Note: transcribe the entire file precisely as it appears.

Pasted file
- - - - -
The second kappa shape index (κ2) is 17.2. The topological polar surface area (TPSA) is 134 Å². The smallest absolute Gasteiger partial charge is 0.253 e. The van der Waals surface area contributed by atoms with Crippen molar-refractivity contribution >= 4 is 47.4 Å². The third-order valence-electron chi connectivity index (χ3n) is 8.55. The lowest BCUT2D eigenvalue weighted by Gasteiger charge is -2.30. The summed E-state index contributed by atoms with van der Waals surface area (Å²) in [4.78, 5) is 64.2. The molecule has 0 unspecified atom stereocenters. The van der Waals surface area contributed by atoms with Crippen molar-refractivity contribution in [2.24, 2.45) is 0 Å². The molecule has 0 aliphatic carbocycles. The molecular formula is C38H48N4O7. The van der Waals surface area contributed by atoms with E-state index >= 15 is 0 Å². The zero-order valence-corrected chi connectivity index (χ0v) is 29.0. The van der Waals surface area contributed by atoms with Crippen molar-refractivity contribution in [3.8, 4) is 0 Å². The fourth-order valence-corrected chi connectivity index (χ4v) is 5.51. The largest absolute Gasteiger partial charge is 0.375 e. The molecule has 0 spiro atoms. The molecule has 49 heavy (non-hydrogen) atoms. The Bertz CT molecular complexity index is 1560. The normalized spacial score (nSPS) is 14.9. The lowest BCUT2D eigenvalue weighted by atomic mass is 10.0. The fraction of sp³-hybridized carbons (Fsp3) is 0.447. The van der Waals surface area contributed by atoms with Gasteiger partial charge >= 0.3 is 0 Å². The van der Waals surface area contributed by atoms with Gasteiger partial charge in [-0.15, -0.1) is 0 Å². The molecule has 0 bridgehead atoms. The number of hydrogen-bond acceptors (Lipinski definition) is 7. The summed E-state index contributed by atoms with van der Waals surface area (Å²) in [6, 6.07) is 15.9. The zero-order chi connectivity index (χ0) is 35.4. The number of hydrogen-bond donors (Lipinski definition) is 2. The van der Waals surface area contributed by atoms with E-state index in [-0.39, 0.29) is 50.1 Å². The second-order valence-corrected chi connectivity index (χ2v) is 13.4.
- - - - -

The second kappa shape index (κ2) is 17.2. The topological polar surface area (TPSA) is 134 Å². The smallest absolute Gasteiger partial charge is 0.253 e. The van der Waals surface area contributed by atoms with Crippen molar-refractivity contribution >= 4 is 47.4 Å². The third-order valence-electron chi connectivity index (χ3n) is 8.55. The lowest BCUT2D eigenvalue weighted by Gasteiger charge is -2.30. The summed E-state index contributed by atoms with van der Waals surface area (Å²) in [4.78, 5) is 64.2. The molecule has 0 unspecified atom stereocenters. The van der Waals surface area contributed by atoms with Crippen molar-refractivity contribution in [2.24, 2.45) is 0 Å². The molecule has 0 aliphatic carbocycles. The molecular formula is C38H48N4O7. The van der Waals surface area contributed by atoms with E-state index >= 15 is 0 Å². The zero-order valence-corrected chi connectivity index (χ0v) is 29.0. The van der Waals surface area contributed by atoms with Crippen molar-refractivity contribution in [3.8, 4) is 0 Å². The fourth-order valence-corrected chi connectivity index (χ4v) is 5.51. The largest absolute Gasteiger partial charge is 0.375 e. The molecule has 0 spiro atoms. The molecule has 49 heavy (non-hydrogen) atoms. The Bertz CT molecular complexity index is 1560. The normalized spacial score (nSPS) is 14.9. The lowest BCUT2D eigenvalue weighted by atomic mass is 10.0. The fraction of sp³-hybridized carbons (Fsp3) is 0.447. The van der Waals surface area contributed by atoms with Gasteiger partial charge >= 0.3 is 0 Å². The van der Waals surface area contributed by atoms with Gasteiger partial charge in [-0.15, -0.1) is 0 Å². The molecule has 0 bridgehead atoms. The number of hydrogen-bond acceptors (Lipinski definition) is 7. The summed E-state index contributed by atoms with van der Waals surface area (Å²) in [6, 6.07) is 15.9. The zero-order chi connectivity index (χ0) is 35.4. The number of hydrogen-bond donors (Lipinski definition) is 2. The van der Waals surface area contributed by atoms with E-state index in [-0.39, 0.29) is 50.1 Å². The second-order valence-corrected chi connectivity index (χ2v) is 13.4.